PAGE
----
Rethinking the block quote

I recently noticed my tendency to skip right over the block quotes in a book I was reading and figured there are probably others who do the same. My brain likely took the diminutive type as a cue that the quote wasn’t as important as the main text—but was this effect what the author intended?

Maybe.

Nonfiction authors use long quotes for one of two main reasons*:

  1. They have made (and would like to highlight) their own point but are using another authoritative source to buttress the argument.
  2. They want to draw special attention to the other source.

*(Be wary of the more disingenuous reason some authors use block quotes: to boost the word count of their manuscript.)

The problem is that, particularly in the second case, the traditional typographic treatments of block quotes may not do justice to the author’s intent.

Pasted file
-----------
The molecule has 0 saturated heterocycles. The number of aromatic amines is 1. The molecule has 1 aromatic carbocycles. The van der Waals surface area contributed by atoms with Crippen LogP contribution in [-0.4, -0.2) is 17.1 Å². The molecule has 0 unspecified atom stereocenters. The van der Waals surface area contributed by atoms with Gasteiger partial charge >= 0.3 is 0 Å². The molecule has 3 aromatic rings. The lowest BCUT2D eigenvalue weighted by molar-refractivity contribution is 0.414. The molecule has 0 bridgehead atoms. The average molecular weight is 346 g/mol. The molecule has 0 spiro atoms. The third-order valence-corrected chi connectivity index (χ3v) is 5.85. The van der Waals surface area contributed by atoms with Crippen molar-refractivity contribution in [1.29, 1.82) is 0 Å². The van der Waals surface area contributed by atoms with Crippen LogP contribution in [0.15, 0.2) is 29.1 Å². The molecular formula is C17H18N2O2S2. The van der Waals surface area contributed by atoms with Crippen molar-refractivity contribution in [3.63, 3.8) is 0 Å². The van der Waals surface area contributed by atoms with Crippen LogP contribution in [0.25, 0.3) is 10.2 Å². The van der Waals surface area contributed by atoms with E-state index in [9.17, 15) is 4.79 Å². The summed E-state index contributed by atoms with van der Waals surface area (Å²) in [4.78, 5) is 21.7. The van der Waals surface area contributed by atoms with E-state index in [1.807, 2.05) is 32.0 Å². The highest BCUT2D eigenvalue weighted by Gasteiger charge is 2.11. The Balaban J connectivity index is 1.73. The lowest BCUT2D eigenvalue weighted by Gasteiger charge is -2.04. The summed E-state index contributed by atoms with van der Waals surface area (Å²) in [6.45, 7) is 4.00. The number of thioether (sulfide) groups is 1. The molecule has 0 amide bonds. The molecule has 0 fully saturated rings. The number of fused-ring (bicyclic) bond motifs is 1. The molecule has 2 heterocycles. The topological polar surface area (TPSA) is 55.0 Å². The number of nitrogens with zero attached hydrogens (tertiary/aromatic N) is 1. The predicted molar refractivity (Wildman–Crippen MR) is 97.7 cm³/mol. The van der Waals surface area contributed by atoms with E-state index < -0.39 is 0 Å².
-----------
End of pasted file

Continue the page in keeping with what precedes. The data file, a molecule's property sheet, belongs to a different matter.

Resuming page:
Typographic styling of block quotes

According to Robert Bringhurst’s The Elements of Typographic Style, “Block quotations can be distinguished from the main text in many ways. For instance: by a change of face (usually from roman to italic), by a change in size (as from 11 pt down to 10 pt or 9 pt), or by indention.” He continues, “Combinations of these methods are often used, but one device is enough.” Bringhurst also advises using a white line or half-line at either end of the block to distinguish it from the main text.

A change from roman to italic can be problematic; as Access Ability: A Practical Handbook on Accessible Graphic Design advises, italics should be used sparingly and only to enhance communication. Long passages in italics can be hard to read, and since block quotes are usually set as blocks because they are too long to be run in, they are almost by definition ill suited to italics. There are typefaces with very readable italic fonts (Minion comes to mind), but in general italics are harder to read than their roman counterparts.